One of the well-known effects of cold stress is the inhibition of plant growth. In accordance, there was no statistically significant difference in the rosette size R20, B20, W20, and W100 plants after 7 days of cold stress (Figure 1B). It has been reported that the inhibitory effect of suboptimal temperature can be compensated by red light, and plants grown under red light at 16°C had a much larger leaf rosette compared to the variant under blue light (Liu et al., 2020a). Results reported here indicate that the effect of temperature (4°C) on growth overcomes the impact of light quality. Growth inhibition could be the result of metabolic activity attenuation and seems to be critical for cold resilience. Indeed, activation of growth signals under low temperature has a negative impact on plants chilling tolerance (Lange et al., 2020; Li et al., 2021b).
Cold-Induced Anthocyanin Accumulation Is Lost in R20 and B20 Plants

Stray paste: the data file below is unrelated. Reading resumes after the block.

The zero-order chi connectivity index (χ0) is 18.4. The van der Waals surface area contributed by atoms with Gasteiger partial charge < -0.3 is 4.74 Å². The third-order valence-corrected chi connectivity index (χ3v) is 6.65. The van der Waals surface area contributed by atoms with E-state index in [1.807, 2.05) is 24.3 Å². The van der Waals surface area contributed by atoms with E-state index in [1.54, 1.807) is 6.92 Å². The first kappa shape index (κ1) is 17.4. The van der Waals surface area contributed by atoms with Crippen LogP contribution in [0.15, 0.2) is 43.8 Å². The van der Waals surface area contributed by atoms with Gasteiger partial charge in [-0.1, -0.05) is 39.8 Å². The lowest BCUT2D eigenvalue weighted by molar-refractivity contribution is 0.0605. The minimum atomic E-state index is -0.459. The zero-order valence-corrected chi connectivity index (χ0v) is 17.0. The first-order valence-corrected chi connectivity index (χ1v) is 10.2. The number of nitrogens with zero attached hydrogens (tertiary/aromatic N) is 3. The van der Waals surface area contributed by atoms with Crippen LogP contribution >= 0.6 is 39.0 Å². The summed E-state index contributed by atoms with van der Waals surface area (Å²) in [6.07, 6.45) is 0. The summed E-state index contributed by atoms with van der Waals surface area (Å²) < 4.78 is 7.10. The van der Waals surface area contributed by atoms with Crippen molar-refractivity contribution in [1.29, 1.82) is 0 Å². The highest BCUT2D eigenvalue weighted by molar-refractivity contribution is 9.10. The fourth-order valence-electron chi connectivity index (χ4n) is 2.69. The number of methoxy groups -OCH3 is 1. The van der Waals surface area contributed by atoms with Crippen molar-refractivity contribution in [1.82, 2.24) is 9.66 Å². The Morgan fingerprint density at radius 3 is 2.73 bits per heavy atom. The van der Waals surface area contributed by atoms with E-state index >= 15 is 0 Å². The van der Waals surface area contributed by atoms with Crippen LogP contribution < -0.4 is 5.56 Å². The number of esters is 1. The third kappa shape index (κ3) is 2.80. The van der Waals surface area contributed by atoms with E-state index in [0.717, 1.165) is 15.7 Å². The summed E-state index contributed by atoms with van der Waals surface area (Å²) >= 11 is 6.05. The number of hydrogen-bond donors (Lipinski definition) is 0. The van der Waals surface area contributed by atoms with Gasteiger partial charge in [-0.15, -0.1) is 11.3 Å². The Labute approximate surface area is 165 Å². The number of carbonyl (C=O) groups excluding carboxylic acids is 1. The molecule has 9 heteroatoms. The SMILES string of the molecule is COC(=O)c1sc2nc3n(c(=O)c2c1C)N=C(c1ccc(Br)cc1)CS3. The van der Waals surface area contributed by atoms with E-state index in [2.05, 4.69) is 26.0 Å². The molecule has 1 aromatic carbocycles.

The effect of reduced temperature is associated with reprogramming of metabolism and activation of pathways for the synthesis of protective compounds, including anthocyanins (Novák et al., 2021). These cold-responsive compounds may contribute to plant resistance to low temperatures (Catalá et al., 2011). A significant accumulation of anthocyanins was detectable only in plants grown under white light (at optimal light intensity; Figure 1C). At normal temperatures, the accumulation of anthocyanins is more sensitive to blue light than red light (Liu et al., 2018b), and significant differences can be detected at low light intensities (Vandenbussche et al., 2007). That indicates that the light-induced anthocyanin biosynthesis regulation is temperature-dependent, requiring sufficient light intensity.